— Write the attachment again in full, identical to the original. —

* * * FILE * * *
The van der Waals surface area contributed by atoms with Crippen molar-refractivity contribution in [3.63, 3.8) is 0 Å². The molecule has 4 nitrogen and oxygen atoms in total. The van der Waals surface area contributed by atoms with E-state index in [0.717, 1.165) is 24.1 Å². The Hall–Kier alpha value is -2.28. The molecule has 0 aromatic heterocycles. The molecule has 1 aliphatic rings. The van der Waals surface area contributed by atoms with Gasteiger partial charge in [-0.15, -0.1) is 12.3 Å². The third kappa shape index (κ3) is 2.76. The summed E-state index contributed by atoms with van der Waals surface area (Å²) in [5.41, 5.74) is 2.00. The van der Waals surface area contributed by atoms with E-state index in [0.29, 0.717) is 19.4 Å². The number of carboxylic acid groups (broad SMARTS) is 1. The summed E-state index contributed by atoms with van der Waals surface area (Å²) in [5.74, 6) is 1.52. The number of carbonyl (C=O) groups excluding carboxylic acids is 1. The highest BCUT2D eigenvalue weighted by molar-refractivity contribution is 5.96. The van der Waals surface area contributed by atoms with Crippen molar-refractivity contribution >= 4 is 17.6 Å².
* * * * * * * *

The van der Waals surface area contributed by atoms with Crippen molar-refractivity contribution in [3.63, 3.8) is 0 Å². The molecule has 4 nitrogen and oxygen atoms in total. The van der Waals surface area contributed by atoms with E-state index in [0.717, 1.165) is 24.1 Å². The Hall–Kier alpha value is -2.28. The molecule has 0 aromatic heterocycles. The molecule has 1 aliphatic rings. The van der Waals surface area contributed by atoms with Gasteiger partial charge in [-0.15, -0.1) is 12.3 Å². The third kappa shape index (κ3) is 2.76. The summed E-state index contributed by atoms with van der Waals surface area (Å²) in [5.41, 5.74) is 2.00. The van der Waals surface area contributed by atoms with E-state index in [0.29, 0.717) is 19.4 Å². The number of carboxylic acid groups (broad SMARTS) is 1. The summed E-state index contributed by atoms with van der Waals surface area (Å²) in [5.74, 6) is 1.52. The number of carbonyl (C=O) groups excluding carboxylic acids is 1. The highest BCUT2D eigenvalue weighted by molar-refractivity contribution is 5.96. The van der Waals surface area contributed by atoms with Crippen molar-refractivity contribution >= 4 is 17.6 Å².